Arts & Events

A Concert by the Early Music Group LES DÉLICES

Reviewed by James Roy MacBean
Friday March 09, 2018 - 02:49:00 PM

Founded in 2009 by noted baroque oboist Debra Nagy, Les Délices specializes in long neglected works by lesser-known composers of the Baroque period. Les Délices is comprised of Debra Nagy on oboe, Julie Andrijeski and Adriane Post on violins, Emily Walhout on viola da gamba, and Mark Edwards on harpsichord. On the weekend of March 2-4, Les Délices presented concerts in Palo Alto, Berkeley, and San Francisco. I attended the Saturday evening concert in Berkeley’s St. Mary Magdalen Church. 

Presented under the auspices of The San Francisco Early Music Society, the concert featured French music of the period 1730 to 1760, including several pieces by the great French composer Jean-Philippe Rameau. The highlight of the concert was a piece entitled Les Sauvages/The Savages, which was written by Rameau after witnessing the ceremonial dancing of two Native Americans who were visiting Paris. Rameau’s lively tune became a smash hit at the French court. Originally composed as a keyboard solo, Rameau reused it in his ballet Les Indes galantes, and the tune was adapted by many other composers. The setting performed here by Les Délices was for two violins arranged by Jean-Pierre Guignan, who performed it with his colleague Mondonville at the Concert des Tuileries. As performed by Les Délices violinists Julie Andrijeski and Adriane Post, Les Sauvages was a brilliant piece brimming with lively rhythms. Of course, there is, shall we say, a savage irony in a tune entitled Les Sauvages/The Savages inspired by a Native American dance becoming a musical hit at the luxurious French court. Orientalism, anyone?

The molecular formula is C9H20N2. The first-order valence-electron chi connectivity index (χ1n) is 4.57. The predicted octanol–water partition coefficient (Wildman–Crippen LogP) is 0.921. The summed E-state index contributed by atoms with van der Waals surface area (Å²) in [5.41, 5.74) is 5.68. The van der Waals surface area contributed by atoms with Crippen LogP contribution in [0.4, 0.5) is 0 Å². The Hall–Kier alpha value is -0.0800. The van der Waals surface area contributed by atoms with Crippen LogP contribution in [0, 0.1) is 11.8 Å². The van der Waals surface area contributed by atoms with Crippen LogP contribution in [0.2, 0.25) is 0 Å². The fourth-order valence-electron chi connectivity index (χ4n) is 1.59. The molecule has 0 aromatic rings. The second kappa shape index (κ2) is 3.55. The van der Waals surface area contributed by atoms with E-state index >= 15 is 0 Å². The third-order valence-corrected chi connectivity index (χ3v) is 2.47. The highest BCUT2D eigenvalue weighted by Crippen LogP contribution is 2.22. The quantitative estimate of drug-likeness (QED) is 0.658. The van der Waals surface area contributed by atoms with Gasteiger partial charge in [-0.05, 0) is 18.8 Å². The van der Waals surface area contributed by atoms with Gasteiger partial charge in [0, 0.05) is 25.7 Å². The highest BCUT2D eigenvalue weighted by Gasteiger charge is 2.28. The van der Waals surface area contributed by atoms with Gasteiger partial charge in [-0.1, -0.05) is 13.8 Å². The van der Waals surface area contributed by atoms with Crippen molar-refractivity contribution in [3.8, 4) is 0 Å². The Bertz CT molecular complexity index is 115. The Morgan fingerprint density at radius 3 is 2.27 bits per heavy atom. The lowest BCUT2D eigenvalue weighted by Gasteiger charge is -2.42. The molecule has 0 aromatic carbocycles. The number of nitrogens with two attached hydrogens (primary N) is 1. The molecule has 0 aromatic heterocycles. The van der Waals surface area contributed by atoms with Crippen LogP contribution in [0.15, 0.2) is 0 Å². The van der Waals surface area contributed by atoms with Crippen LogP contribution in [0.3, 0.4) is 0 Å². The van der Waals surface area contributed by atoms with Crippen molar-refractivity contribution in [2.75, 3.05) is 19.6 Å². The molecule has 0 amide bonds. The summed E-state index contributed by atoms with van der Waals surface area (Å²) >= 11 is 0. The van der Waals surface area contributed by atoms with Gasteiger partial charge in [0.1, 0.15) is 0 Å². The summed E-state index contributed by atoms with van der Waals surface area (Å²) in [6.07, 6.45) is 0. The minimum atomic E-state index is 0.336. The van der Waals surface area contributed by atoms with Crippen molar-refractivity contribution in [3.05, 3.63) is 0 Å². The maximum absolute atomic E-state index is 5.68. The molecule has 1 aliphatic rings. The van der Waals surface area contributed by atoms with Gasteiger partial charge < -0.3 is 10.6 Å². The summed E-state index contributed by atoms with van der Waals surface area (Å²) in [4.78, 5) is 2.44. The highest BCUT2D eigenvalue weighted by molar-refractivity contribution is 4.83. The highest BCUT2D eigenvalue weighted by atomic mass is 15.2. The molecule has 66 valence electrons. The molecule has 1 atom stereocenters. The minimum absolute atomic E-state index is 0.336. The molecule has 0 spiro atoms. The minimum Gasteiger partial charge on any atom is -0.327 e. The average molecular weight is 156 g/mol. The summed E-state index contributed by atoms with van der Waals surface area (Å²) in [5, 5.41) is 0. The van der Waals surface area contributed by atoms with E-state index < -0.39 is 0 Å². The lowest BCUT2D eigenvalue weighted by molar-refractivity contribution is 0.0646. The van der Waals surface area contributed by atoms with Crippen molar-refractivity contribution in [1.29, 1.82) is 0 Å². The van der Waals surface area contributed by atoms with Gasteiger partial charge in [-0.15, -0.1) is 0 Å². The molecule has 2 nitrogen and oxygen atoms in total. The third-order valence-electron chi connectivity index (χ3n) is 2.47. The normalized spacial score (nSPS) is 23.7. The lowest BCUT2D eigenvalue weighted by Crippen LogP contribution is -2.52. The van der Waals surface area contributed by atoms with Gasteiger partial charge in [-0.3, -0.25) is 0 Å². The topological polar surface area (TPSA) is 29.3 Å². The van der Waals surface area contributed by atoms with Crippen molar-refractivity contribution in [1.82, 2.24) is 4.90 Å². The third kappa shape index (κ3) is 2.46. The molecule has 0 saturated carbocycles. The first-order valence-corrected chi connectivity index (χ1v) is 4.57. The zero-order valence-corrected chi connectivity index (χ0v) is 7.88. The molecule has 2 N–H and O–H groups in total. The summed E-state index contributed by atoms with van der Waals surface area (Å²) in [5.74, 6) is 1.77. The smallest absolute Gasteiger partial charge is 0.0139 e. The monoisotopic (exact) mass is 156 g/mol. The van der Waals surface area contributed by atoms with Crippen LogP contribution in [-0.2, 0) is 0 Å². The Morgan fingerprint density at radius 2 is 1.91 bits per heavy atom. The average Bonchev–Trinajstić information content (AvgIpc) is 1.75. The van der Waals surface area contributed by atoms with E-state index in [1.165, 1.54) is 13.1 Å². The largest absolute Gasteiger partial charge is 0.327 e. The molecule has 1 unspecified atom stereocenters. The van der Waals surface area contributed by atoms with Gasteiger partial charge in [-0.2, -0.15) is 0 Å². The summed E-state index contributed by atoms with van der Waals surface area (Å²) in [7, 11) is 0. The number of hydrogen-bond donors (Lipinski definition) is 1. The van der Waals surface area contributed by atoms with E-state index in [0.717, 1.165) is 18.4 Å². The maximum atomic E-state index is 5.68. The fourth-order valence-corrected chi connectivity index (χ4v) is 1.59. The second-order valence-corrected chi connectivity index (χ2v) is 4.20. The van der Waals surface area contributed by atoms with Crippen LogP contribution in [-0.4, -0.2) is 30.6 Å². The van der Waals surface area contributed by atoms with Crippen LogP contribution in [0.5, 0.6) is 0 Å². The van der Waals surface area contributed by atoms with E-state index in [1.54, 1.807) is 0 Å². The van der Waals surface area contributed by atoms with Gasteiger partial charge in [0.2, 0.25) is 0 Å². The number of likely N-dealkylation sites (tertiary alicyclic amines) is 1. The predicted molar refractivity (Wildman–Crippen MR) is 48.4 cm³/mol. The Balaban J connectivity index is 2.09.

The opening piece at this concert was Sinfonia 1 in G by François-André Philidor (1726-1795) from his work L’Art de la Modulation. As this piece begins, oboe and violin play in thirds, while chromatic inflections and melodic intervals abound. A fugue ensues, dubbed by Philidor L’Arte della Fuga, and this music too has chromatic inflections. Then follows a peaceful Pastorella, and the piece closes with a sparkling Gavotta. 

Next on the program was Sonata I in B minor from Conversations à trois by François Martin (1727-1757). This work was performed by violinists Adrijeski and Post, and viola da gambist Emily Walhout. François Martin’s Sonata I in B minor offers lively, almost conversational music, with all three instrumentalists chiming in sequentially on musical phrase endings. Following the Martin work was Sonata Seconda, Op. 2 by Michel Blavet (1700-1768). This piece from 1732 featured virtuoso playing by oboist Debra Nagy, including some scintillating trilling. Closing out the first half of the concert was Jean-Philippe Rameau’s Troisième Concert from Pièces de Clavecin en concert (1741). In this work Rameau recycled some of his popular airs from his own operas, namely, Dardanus (1739) and Castor et Pollux (1737).  

After intermission Les Délices returned to open the second half of the concert with excerpts from several Rameau operas, including Boréades, Fêtes de l’Hymen, and Dardanus. Les Délices performed their own adaptations of these selections from Rameau’s operas. Next came the aforementioned Les Sauvages by Rameau; and the concert then closed with Sinfonia 5 in C from Philidor’s L’Art de la Modulation. All in all, this was a thoroughly delightful concert performed with delicacy and finesse by early music group Les Délices.